IT is both ironically appropriate and tragic that the Philippines marks the traditional Labor Day (today, May 1) with continuing expressions of gratitude and relief for the last-second reprieve from execution granted to condemned OFW Mary Jane Veloso in Indonesia.
The alleged circumstances of the Veloso case and the handling of her initial trial on drug trafficking charges by the Indonesian courts raised serious questions as to whether justice would truly be done by carrying out a death sentence, particularly after the surrender of Veloso’s recruiter and alleged human trafficker to police in Nueva Ecija. While we have to acknowledge that the conclusions reached by the Indonesian courts may, in the end, be exactly the same as what they were prior to last Tuesday night, we must also commend the Indonesian authorities for making the correct decision to take the time to reassess the case.
None of the credit for temporarily saving Mary Jane Veloso’s life, however, should go to the administration of President B.S. Aquino 3rd, and almost none is due the country’s civil society sector. If the Mary Jane Veloso case has revealed anything, it is the deep dysfunction that exists in the country’s institutions, both inside and outside the official halls of power.
What is particularly distressing is how the entire complicated framework of institutions meant to enhance Philippine labor as an export product on the one hand, and to protect and assist OFWs on the other completely and utterly failed Mary Jane Veloso. Law enforcement failed to detect and stop the drug operation abusing the system and the hapless workers who are a part of it.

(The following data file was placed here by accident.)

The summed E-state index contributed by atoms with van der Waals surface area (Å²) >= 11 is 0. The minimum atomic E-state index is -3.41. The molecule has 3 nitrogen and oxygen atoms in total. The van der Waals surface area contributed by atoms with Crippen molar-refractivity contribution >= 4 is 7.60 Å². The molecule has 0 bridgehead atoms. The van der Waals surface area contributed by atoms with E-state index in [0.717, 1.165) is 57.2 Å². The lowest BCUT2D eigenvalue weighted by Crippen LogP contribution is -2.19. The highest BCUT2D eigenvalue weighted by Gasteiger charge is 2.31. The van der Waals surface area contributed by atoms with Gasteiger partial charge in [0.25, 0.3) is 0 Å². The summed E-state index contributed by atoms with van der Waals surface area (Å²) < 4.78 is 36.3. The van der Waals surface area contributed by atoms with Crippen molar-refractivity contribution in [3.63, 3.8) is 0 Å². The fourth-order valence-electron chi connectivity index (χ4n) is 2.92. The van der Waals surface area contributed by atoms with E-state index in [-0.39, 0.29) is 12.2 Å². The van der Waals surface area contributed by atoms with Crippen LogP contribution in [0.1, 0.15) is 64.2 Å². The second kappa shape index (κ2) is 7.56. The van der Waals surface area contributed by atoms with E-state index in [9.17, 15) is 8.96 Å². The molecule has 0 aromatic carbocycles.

Agencies created for the specific purpose of supporting OFWs – the Philippine Overseas Employment Administration (POEA) and the Overseas Workers’ Welfare Administration (OWWA) – apparently did next to nothing to assist Mary Jane until her sentence was almost due to be carried out, and the Department of Foreign Affairs (DFA) evidently overlooked her until very recently as well. The most damning evidence of this is the fact that in her all-important initial trial she was completely abandoned by the Philippine embassy in Jakarta, and left to contend with a public defender assigned to her by the Indonesian court.
Reports have been circulating in the past few days that President Aquino, contrary to accusations that he, too, ignored Mary Jane Veloso’s plight until the very last moment actually did make inquiries about her case back in 2011, or a few months after she was arrested and tried by the Indonesians. If that is true, he escapes the charge that he was totally unaware of or unconcerned about Veloso’s plight. However, because of his poor (many would say nonexistent) management skills, he failed to follow up on the matter until nearly four years later, and on that basis deserves much of the blame being hurled at him for almost getting a Filipino citizen killed in a foreign prison.
And what of groups like Migrante and Gabriela, who consider themselves champions of the causes of overseas workers and women?
They have been quick to claim part of the credit for helping to raise the clamor that may or may not have helped Indonesian President Joko Widodo to make a decision to delay Mary Jane’s execution, but that clamor might not have even been necessary, had they not earlier shown the same lack of urgency displayed by the government.
What is most distressing is that Mary Jane Veloso is just one of thousands of OFWs in dire circumstances of one sort or another; if she and her rather spectacular problem could be disregarded until she was on the brink of death, how much more neglect can others with more mundane issues be suffering? And, if the key resource – Filipinos working abroad – underpinning a sizeable portion of the Philippines’ economic output is handled in such an off-handedly incompetent way, what are we to make of the efforts that are claimed to be made on behalf of other workers, or for that matter, almost any other responsibility of the government?
We hope that this Labor Day, those who claim to champion the concerns of OFWs and other workers make an honest self-assessment of whether their efforts are practical and effective, or merely fashionable. Mary Jane Veloso was saved (for now) by a stroke of luck and the power of prayer; good for her, but it’s hardly a useful basis for labor policy and action.